Asians in America: Fighting invisibility amidst a long history of racism and violence

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A photo of a vigil to mourn and confront the rising violence against Asian Americans in Philadelphia The vigil was held following a mass shooting in Atlanta that killed eight people, six of them women of Asian decent. Photo courtesy of Joe Lambert of Camden Courier-Post via Associated Press.

Six of the eight victims gunned down in the Atlanta-area shootings on Tuesday were Asian. Their murders mark another instance in a growing trend of anti-Asian sentiments and violence during the COVID-19 pandemic. While anti-Asian racism is being brought to light in recent days and months, it is nothing new to American history and the greater story of the Asian American experience. 

To bring these issues into greater context, the Asian American Cultural Center in collaboration with the UConn Association for Asian American Faculty and Staff and the Asian and Asian American Studies Institute hosted a panel discussion of Asian and Asian American students and faculty to discuss their experiences at UConn and in American society as a whole. Though being held two days after the mass shootings in Atlanta, the discussion was planned weeks prior to the deadly incident to address anti-Asian racism in the COVID-19 era.  

The panel began with an opening statement from Angela Rola, the founding director of the Asian American Cultural Center at the UConn Storrs campus. She reminded the audience that the events witnessed on Tuesday are nothing new, as Asian immigrants and subsequent generations of Asian Americans have been subject to verbal harassment, physical assault, civil rights violations and online harassment, with over 3,800 incidents having occurred between March 2020 and 2021. 

“And now with the shootings in Georgia,” Rola said. “We add murder to that list.” 

The panelists voiced their individual struggles with the incident as members of the Asian and Asian American community. 

“I think we’re all heartbroken, but our hearts at this point are held together by duct tape.” Glenn Mitoma, assistant professor of human rights and education and director of Dodd Impact at UConn, said. “They’ve just been broken so often.” 

“I think we’re all heartbroken, but our hearts at this point are held together by duct tape. They’ve just been broken so often”

Glenn Mitoma, assistant professor of human rights and education and director of Dodd Impact at UConn
A women holding a child, in comfort, following the death of eight people in the Atlanta, Georgia shooting, to which six of the victims were Asian women. Photo courtesy of Joe Lamberti of Camden Courier-Post via Associated Press.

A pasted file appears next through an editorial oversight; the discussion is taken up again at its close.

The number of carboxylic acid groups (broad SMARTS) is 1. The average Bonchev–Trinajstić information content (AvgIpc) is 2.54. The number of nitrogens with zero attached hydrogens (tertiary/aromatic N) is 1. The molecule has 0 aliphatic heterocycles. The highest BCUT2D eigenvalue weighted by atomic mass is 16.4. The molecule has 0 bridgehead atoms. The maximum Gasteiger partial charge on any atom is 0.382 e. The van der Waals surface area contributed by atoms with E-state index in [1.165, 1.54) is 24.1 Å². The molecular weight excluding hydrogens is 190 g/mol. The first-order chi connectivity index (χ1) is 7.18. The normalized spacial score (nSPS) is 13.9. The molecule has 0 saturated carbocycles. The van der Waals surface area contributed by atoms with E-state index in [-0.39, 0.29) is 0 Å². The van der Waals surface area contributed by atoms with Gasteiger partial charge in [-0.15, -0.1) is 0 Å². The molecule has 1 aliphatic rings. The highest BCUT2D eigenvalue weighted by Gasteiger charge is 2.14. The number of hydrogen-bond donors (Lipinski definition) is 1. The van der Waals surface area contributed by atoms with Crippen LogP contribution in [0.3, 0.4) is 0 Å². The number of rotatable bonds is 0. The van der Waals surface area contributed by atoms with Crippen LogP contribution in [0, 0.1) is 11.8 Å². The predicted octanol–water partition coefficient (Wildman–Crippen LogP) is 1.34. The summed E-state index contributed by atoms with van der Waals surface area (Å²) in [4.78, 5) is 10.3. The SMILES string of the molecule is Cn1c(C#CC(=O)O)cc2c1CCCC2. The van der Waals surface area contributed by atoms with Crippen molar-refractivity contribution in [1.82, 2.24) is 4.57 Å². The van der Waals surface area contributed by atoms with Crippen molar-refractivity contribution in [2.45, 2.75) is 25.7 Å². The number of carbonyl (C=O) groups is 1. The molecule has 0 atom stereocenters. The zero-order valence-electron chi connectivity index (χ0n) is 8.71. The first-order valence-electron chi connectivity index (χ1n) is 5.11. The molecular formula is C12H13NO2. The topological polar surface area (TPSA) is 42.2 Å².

The panelists also reflected on their own experiences as Asians and Asian Americans in the United States. Shaina Selvaraju, an eighth-semester biological sciences major and co-chair of IMPAACT (Identifying the Missing Power of Asian Americans in Connecticut), shared her experience feeling different and out of place in society despite being an American-born citizen. 

“I was the awkward kid with the weird lunches that smelled weird,” Selvaraju said. 

At the age of six, Selvaraju was told by her classmates that while she was an American citizen, she would never be American and would always be Indian. 

“Why am I not American?” Selvaraju said. “Will I ever be American? Will I ever be enough? That sort of impacted my formative years.” 

“Will I ever be American? Will I ever be enough? That sort of impacted my formative years.” 

Shaina Selvaraju, an eighth-semester biological sciences major and co-chair of IMPAACT

Other panelists addressed several microaggressions in American lingo that are used to the detriment of Asians and Asian Americans living in the U.S. Those introduced at an early age, the “no offense, but …” statements or dismissive stereotypes such as Asians being only suited for STEM careers, are often internalized since they can be difficult to cope with for so long. 

Asian immigrants and Asian Americans have long been referred to as the “model minority,” having followed what White American society deems as the “proper” path to economic success and assimilation in the United States. Mike Keo, founder of the #IAMNOTAVIRUS campaign, said that this characterization has largely taken away the voice of the Asian American community and divided them based on economic means. 

“We are not given the language to really be able to say what is racist against us.”

Mike Keo, founder of the #IAMNOTAVIRUS campaign

“We are not given the language to really be able to say what is racist against us.” Keo said. “We are stuck wondering, well, how does this experience make me feel, but we don’t have the language to really dive into why it feels so bad. It’s so important right now, when these hate crimes are happening to have that access to explain our personal traumas and the way we feel.” 

Rola also wanted to remind viewers that racism is very much a public health crisis, so students should remember that UConn offers several resources to help those in need during this difficult time. The Asian American Cultural Center, the Asian and Asian American Studies Institute, UConn Association for Asian American Faculty and Staff are all accessible, as well as the other cultural centers, the Dean of Students office, Student Health and Wellness and the Office for Diversity and Inclusion. 

While anti-Asian racism is nothing new, it is conversations like these, the panelists agreed, that can bring these stories and experiences to broader audiences and work as a vessel for greater solidarity and inclusion in the future. 

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